As the title’s pun suggests, Phallacy amounts to a 90-minute penis joke. The fact that the joke is told by Carl Djerassi, inventor of oral contraceptives and one of the world’s leading chemists, makes it funnier, but does not fully redeem this exhibition of puerile professional one-upmanship couched in a lecture.
Reviewed by Ilena George
In Djerassi’s Phallacy, art and science butt heads, step on one another’s toes and refuse to see eye-to-eye. Based on a real-life incident, an art historian and her assistant struggle against a chemist and his assistant to get to the truth behind a sculpture assumed to belong to Roman antiquity and later proven to be a Renaissance copy of an ancient sculpture. The accomplished ensemble cast makes their two-dimensional characters likeable but the play's flaw lies in its story: Djerassi mines what is possibly the least compelling aspect of the statue’s story in what becomes a childish and dull debate of the merits of art history versus those of chemistry through a technologically sophisticated prank war.
From the staging to the plot, the play hangs on its characters’ unwillingness to see what is directly in front of them. Dr. Regina Leitner-Opfermann (Lisa Harrow), director of the antiquities division of Austria’s premiere art museum, has literally written the book on a sculpture of a young man she has long attributed to the Roman period. When challenged by scientific evidence presented by chemist Dr. Rex Stolzfuss (Simon Jones) about the sculpture’s anachronistic elemental composition—too few trace elements in the bronze for the technology of the Roman period—Dr. Leitner-Opfermann shrilly refuses to acknowledge Dr. Stolzfuss’ research, just as she chooses to ignore some of her own research that casts doubt on what she chooses to believe about the statue. In a fit of pique, during which Jones practically rolls his eyes at her and winks at us, she throws Stolzfuss out of her office, sparking a race between the two sides, who share the stage but not a common purpose, to see who will be the first to publish conclusive proof as to the statue’s true origin.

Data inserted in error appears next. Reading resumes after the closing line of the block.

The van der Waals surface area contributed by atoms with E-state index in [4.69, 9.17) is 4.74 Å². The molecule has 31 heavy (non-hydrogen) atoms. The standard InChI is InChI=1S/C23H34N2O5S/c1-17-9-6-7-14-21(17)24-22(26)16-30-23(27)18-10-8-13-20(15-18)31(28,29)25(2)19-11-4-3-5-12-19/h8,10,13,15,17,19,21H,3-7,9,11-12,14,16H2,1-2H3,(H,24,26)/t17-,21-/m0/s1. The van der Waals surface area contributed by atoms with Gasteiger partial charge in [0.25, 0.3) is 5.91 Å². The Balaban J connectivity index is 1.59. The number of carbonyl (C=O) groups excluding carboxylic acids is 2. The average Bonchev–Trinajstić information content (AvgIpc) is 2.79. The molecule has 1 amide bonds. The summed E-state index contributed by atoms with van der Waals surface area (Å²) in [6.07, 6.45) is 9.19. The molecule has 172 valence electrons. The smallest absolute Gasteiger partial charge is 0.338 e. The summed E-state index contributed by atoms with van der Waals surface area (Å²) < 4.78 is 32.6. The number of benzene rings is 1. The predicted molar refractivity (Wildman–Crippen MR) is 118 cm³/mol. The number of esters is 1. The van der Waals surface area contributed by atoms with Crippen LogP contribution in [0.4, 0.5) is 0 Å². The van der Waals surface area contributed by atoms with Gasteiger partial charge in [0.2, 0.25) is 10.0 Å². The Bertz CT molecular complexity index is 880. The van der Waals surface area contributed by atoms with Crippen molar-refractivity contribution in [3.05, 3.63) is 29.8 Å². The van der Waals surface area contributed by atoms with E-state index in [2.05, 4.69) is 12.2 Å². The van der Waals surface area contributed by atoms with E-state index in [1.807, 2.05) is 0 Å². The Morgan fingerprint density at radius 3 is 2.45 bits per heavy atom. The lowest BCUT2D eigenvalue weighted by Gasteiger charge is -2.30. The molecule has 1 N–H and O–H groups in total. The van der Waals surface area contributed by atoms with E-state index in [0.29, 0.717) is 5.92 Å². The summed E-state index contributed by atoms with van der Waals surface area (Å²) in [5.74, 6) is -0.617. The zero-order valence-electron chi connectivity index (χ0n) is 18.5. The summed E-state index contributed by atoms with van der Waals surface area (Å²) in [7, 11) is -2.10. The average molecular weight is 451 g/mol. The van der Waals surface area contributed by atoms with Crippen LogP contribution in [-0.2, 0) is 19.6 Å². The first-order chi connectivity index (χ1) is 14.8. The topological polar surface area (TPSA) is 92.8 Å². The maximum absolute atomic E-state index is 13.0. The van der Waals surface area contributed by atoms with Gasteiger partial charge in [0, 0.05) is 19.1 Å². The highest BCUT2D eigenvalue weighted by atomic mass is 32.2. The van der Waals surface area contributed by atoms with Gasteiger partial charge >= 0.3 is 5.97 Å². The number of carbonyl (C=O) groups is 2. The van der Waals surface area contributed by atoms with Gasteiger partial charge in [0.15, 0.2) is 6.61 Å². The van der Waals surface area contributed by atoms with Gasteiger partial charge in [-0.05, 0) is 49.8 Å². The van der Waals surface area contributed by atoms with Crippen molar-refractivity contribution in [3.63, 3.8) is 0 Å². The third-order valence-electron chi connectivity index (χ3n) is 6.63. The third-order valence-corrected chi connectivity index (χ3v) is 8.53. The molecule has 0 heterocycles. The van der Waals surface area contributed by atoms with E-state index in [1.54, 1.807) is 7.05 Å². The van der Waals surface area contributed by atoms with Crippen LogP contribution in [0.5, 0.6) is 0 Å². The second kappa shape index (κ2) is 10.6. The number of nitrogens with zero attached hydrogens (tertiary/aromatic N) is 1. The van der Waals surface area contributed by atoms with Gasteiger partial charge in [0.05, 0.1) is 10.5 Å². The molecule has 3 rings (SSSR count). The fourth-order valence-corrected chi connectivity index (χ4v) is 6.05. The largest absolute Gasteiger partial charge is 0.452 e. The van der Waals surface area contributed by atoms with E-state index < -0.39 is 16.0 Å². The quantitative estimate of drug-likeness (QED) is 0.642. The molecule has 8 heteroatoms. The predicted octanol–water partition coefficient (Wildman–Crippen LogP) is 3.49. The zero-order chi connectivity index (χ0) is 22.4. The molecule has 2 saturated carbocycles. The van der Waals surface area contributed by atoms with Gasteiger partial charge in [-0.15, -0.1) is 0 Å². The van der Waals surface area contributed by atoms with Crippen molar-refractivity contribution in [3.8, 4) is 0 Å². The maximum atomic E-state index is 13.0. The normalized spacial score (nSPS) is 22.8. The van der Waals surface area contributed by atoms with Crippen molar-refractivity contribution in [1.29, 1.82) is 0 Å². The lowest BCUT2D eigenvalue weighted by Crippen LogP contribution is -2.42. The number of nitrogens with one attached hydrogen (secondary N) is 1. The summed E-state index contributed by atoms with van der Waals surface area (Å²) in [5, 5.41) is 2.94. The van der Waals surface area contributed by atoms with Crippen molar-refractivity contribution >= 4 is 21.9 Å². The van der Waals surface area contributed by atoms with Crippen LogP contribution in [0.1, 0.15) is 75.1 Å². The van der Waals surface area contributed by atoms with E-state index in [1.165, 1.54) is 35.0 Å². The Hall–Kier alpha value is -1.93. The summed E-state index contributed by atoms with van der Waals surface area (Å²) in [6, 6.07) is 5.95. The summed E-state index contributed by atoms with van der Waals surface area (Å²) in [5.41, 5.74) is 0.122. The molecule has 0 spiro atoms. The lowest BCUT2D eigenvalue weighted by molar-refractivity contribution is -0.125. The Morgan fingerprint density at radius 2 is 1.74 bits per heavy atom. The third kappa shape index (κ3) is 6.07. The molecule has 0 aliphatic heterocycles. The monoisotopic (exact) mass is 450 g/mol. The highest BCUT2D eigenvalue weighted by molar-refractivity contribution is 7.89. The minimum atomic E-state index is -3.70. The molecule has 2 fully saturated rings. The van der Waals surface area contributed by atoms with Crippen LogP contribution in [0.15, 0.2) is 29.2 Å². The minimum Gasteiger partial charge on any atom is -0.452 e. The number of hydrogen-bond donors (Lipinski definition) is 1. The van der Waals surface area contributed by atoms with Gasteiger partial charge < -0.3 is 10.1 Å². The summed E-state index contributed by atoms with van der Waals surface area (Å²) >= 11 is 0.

Underlying this clash is an ill-fated love story. Dr. Leitner-Opfermann’s young colleague Emma (Carrie Heitman) and Stolzfuss’s assistant Otto (Vince Nappo) are in a secret and somewhat contrived relationship. Their relationship becomes a pawn in the power play between the two professional heavyweights as Dr. Stolzfuss uses information Otto gleaned from Emma to trick Dr. Leitner-Opfermann with pieces replicating her beloved statue, with one small but important adjustment Dr. Stolzfuss knew Dr. Leitner-Opfermann would overlook: the angle of the statue’s penis.
The human element gets lost quickly in this world where professional achievement means everything. Nappo and Heitman, while their performances are solid, lack real chemistry and their pairing seems doomed from the outset. Dr. Leitner-Opfermann’s marriage also failed and she develops a sensual but asexual relationship to the statue; she is intensely aware of each of the statue’s parts but pointedly skipping over any mention of his reproductive organs. Harrow shines in her description of the statue and her level of attention to its details; she conveys a wistful longing both for the object and for what she has had to sacrifice in pursuing it.
But the play’s real emotional core remains lodged in dimly lit flashbacks to an interaction between a soldier and a veiled woman, whose “costumes” are cleverly projected onto Nappo and Harrow. The soldier tells us he is Don Juan of Austria (bastard son of Hapsburg King Charles V and brother of Philip II) and the Austrian villager who hides behind a veil reveals her identity as Don Juan’s mother. Along with their identities, the pair reveal to us the statue’s true origins, an issue the present-day characters will continue to squabble over until the last possible moment.
Any elementary school student could have stepped in and offered these characters a lecture on compromise. The play flirts briefly with the idea that there is room for art in science, science in art, a personal life in addition to a professional one, but the conclusion leans more toward the idea that to be truly devoted to your discipline, you need to serve it with a slavish dedication that shuts out all else.
By Carl Djerassi
Directed by Elena Araoz
May 18-June 10
Tuesday through Saturday, 8PM
Wednesday, Saturday and Sunday, 3PM
Tickets ($35), 212-239-6200 or 800-432-7250
Cherry Lane Theater
38 Commerce St.
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